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RESEARCH REPORT
SMALL FARM MARKET STILL IMPORTANT TO AGRIMARKETERS
Arecently released study by the Context Network shows small farmers are a prevalent force in agriculture and may offer marketers some unique and profitable potential. "Marketing to Lifestyle Farmers" was designed to improve the understanding of lifestyle farmers' service needs. The study evaluates the prevalence of existing marketing programs in creating disadvantages for producers not qualifying for high-volume programs.

The survey involved interviews with 400 growers in 10 Midwest corn and soybean states; 50 agricultural retailers and seed company district sales representatives were also interviewed. Results showed that small farms still represent a significant share of acres in the Corn Belt.

  • More than 50 percent of corn acres are grown by producers with fewer than 500 corn acres.
  • More than one-third of corn acres are grown by producers with fewer than 250 corn acres.
  • Soybean acreage within this region reflects similar results.


The study yielded concrete data on an often-overlooked market segment and concludes that ag chem and seed companies may benefit from reconsidering marketing plans that assume the disappearance of small farmers. Some factors to consider are:

  • Non-economic reasons prevail and motivate them to continue farming. They will continue to manage a small farm even if it is not economically rational.
  • This segment of small farmers has very unique needs and criteria for measuring the value provided by their ag input suppliers.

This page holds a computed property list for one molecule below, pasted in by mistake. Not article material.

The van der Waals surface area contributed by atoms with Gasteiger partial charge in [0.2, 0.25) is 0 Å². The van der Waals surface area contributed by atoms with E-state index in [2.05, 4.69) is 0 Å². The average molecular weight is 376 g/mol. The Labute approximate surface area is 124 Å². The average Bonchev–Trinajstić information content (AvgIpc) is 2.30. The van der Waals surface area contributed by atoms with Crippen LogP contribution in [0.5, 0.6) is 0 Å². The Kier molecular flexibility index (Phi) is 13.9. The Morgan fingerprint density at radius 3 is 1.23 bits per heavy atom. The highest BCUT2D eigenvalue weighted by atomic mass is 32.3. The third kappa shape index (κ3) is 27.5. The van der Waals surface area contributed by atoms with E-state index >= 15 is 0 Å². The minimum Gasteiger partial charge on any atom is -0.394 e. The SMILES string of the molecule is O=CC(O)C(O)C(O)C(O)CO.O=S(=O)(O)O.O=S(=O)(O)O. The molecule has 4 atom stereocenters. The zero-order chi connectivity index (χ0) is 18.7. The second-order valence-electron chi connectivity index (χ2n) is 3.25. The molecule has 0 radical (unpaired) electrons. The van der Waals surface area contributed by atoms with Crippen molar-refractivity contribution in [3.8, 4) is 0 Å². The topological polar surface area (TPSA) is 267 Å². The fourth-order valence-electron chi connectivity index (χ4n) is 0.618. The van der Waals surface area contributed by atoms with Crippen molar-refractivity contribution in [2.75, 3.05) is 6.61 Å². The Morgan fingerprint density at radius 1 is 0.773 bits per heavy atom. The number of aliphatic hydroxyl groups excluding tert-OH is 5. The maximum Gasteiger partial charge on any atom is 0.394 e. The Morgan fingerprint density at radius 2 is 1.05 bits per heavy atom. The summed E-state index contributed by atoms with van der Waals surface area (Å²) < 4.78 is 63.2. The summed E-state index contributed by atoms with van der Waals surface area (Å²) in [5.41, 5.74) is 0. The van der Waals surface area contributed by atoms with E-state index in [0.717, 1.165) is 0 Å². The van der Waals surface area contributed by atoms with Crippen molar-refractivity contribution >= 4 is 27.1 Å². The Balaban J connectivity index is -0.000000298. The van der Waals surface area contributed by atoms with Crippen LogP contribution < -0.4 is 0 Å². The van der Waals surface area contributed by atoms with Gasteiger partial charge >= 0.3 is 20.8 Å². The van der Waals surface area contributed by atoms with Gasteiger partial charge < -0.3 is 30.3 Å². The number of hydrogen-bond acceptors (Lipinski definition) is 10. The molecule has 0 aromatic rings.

• The retailer is best positioned to service the small farmer as these farmers view the retailer as the provider that most often satisfies their needs. Retailers should not abandon the segment but rather determine the value of offering appropriate services, then make the appropriate offer. Lifestyle growers are often less price sensitive than the larger farms.
  • Ag chemical manufacturers should improve relations with retailers by assisting them in offering a sustainable value proposition to the small farm segment. Manufacturers may reach this market better by developing tools that better direct retailer sales efforts, product knowledge and communication.
  • Seed companies with captive channels should measure value creation and address the segments with the most value, not simply direct their channel to focus on volume. Differentiated offers should be developed to support the value proposition. AM

    For more information on "Marketing to Lifestyle Farmers," please contact The Context Network, 515-225-2204 or www.contextnet.com.


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